Sinful, yes; addictive, undoubtedly. I once, early September, just after school started, saw Erwin sitting on his sister’s board, toward the channel of the lineup. Sunday. Tamarack. It wasn’t big, really, maybe a little bigger than had been average over the summer.
“You’re in the channel, Erwin.” “So?” Closer to the peak meant closer to the crowd. We challenged each other, had to go. We both paddled, over and out; and sat, anxiously, outside of where the waves were breaking, watching other surfers, from the back, take all the waves. When a set wave showed up, we were (accidently) in position. We both; heads down, paddled for it; Erwin prone, me on my knees. We both caught the wave. I pearled, straight down, my board popping back up dangerously close to other surfers scrambling out. Erwin rode the wave. Probably quite ungracefully, but, if only between him and I, he had bragging rights.
Bragging rights, but only between Erwin and me. Being ignored for a mediocre ride was far better than being noticed, called-out as a kook, told by three surfers, only one of them older than I was, to go surf somewhere else, go practice my knee-paddling in the nearby Carlsbad Slough.
I never did. I persisted. I got better. I had significant surf bumps by the time I started riding boards that took knee-paddling out of the equation.
Sometimes I, or Phillip and I, would go (on a Sunday) with Erwin’s mom and his many siblings; sometimes Phillip (on a Saturday) or both of them (on a Sunday, after school, or on a holiday) would go with Freddy and me and my mom. Always to Tamarack. Lower parking lot. Freddy never surfed a board. Surf mat; the real kind, hard, nipple-ripping canvas. Sometimes Freddy and I would get dropped-off, try to fit into the crowd, ease close to someone else’s fire when our mom’s shopping took longer than the time we could manage to stay in the water.
Ray and some of the other guys our age didn’t start surfing until the summer before our sophomore year, so Phillip and Erwin and I were ahead of them, better than them. Many of our contemporaries at least tried it. Anyone newer to surfing than you were was a kook and/or gremmie. Surfing had its own dress code and, more importantly, a fairly strict behavioral standard. A code I thought, at the time. It was fine to get all jazzed up among other surfers, going to or from the beach, but not cool to kook out among non-surfers.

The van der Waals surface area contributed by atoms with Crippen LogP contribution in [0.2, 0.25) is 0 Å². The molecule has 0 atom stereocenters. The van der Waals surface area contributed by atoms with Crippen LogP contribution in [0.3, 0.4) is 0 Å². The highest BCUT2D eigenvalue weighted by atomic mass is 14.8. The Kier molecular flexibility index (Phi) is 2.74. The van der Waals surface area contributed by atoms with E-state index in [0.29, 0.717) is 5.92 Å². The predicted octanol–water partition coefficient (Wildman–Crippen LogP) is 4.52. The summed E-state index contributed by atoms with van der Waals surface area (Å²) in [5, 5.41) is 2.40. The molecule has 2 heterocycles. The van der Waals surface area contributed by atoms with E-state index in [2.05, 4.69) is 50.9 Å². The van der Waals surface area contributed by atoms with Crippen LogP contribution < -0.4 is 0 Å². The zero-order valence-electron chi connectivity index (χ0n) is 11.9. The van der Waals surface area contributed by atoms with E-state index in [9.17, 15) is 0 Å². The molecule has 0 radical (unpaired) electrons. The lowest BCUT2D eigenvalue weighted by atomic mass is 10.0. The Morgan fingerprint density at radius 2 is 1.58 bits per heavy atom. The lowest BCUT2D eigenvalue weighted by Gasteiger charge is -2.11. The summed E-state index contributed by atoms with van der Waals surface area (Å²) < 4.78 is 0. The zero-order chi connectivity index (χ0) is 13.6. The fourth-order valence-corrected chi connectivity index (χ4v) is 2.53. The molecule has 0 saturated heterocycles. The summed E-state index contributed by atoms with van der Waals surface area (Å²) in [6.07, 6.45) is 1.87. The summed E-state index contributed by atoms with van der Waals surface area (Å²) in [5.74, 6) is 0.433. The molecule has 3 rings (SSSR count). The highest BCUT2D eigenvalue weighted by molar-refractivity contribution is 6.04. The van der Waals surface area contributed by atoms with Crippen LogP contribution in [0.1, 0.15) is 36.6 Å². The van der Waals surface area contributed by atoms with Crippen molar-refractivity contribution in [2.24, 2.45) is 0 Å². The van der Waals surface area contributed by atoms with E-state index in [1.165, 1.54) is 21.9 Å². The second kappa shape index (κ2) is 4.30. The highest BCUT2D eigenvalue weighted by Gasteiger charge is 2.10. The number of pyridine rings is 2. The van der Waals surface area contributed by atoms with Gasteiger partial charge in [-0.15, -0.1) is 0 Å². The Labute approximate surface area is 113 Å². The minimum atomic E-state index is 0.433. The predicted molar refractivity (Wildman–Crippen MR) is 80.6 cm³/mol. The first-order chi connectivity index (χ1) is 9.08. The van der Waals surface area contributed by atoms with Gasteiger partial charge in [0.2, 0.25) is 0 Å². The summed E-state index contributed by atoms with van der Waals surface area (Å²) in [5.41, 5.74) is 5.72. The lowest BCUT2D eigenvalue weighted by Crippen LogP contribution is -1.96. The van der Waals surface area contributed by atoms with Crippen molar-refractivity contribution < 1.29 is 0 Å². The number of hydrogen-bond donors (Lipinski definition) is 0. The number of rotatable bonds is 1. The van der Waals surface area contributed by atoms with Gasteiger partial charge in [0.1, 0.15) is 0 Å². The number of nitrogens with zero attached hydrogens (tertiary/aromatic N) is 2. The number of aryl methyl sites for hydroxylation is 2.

Even in the proper surf gear, Phillip and Ray, both blondes, looked more like what TV and movies said surfers should look like (unless you were foolish enough to believe Annette Funicello and Frankie Avalon were anything even close to real- real surfers knew the extras, the background guys, Miki Dora especially, and Mickey Munoz, were the real surfers). Erwin and I, dark haired; even when dressed in the requisite surf garb of the time, weren’t immediately recognized as surfers, weren’t immediately given whatever prestige we thought surfers received.
Or we were, and the prestige wasn’t what we thought it might be.
By the time we were seniors, most of the other Fallbrook surfers our age had dropped off; surfing was less important than whatever they were doing; though they still looked like surfers and always asked when I’d gone last; always said we’d have to go, together, some time.
Some time. We still rarely hung out in the Senior Area. The planters.
We all seemed to have cars; hand-me-downs from parents or older siblings off somewhere new. We could go surfing alone. Phillip and Ray had girlfriends, on and off. Even Erwin had a girlfriend, Trish; not an Adventist. Separate lives. Separate adventures. Romances. Drama. Sometimes we’d still surf together; usually not.
The stories of those adventures connected us. Loosely, probably.
I studied, I surfed. But, at nutrition and at lunch, pretending not to notice the swirl of so many stories around me, this concrete planter box was my social scene.